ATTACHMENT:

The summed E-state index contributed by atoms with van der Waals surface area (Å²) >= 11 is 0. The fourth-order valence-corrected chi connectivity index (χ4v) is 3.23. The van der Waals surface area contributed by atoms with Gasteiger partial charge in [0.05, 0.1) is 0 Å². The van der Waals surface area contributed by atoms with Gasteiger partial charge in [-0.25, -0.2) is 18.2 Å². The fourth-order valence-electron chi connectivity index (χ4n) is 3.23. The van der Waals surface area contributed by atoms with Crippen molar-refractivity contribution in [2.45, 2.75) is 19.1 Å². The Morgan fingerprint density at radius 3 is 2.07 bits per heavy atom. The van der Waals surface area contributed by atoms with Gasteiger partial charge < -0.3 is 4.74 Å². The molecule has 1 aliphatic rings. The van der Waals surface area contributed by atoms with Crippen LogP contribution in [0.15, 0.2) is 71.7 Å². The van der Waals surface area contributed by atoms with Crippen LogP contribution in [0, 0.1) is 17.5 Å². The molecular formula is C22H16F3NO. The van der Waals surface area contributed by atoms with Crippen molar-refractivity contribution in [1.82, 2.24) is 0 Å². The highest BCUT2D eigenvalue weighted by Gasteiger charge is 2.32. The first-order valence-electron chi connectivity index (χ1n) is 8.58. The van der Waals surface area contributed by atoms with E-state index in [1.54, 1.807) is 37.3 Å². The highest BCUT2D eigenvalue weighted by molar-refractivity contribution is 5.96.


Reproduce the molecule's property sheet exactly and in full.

The summed E-state index contributed by atoms with van der Waals surface area (Å²) >= 11 is 0. The fourth-order valence-corrected chi connectivity index (χ4v) is 3.23. The van der Waals surface area contributed by atoms with Gasteiger partial charge in [0.05, 0.1) is 0 Å². The van der Waals surface area contributed by atoms with Gasteiger partial charge in [-0.25, -0.2) is 18.2 Å². The fourth-order valence-electron chi connectivity index (χ4n) is 3.23. The van der Waals surface area contributed by atoms with Crippen molar-refractivity contribution in [2.45, 2.75) is 19.1 Å². The Morgan fingerprint density at radius 3 is 2.07 bits per heavy atom. The van der Waals surface area contributed by atoms with Gasteiger partial charge < -0.3 is 4.74 Å². The molecule has 1 aliphatic rings. The van der Waals surface area contributed by atoms with Crippen LogP contribution in [0.15, 0.2) is 71.7 Å². The van der Waals surface area contributed by atoms with Crippen LogP contribution in [0, 0.1) is 17.5 Å². The molecular formula is C22H16F3NO. The van der Waals surface area contributed by atoms with Crippen molar-refractivity contribution in [1.82, 2.24) is 0 Å². The highest BCUT2D eigenvalue weighted by Gasteiger charge is 2.32. The first-order valence-electron chi connectivity index (χ1n) is 8.58. The van der Waals surface area contributed by atoms with E-state index in [1.54, 1.807) is 37.3 Å². The highest BCUT2D eigenvalue weighted by molar-refractivity contribution is 5.96.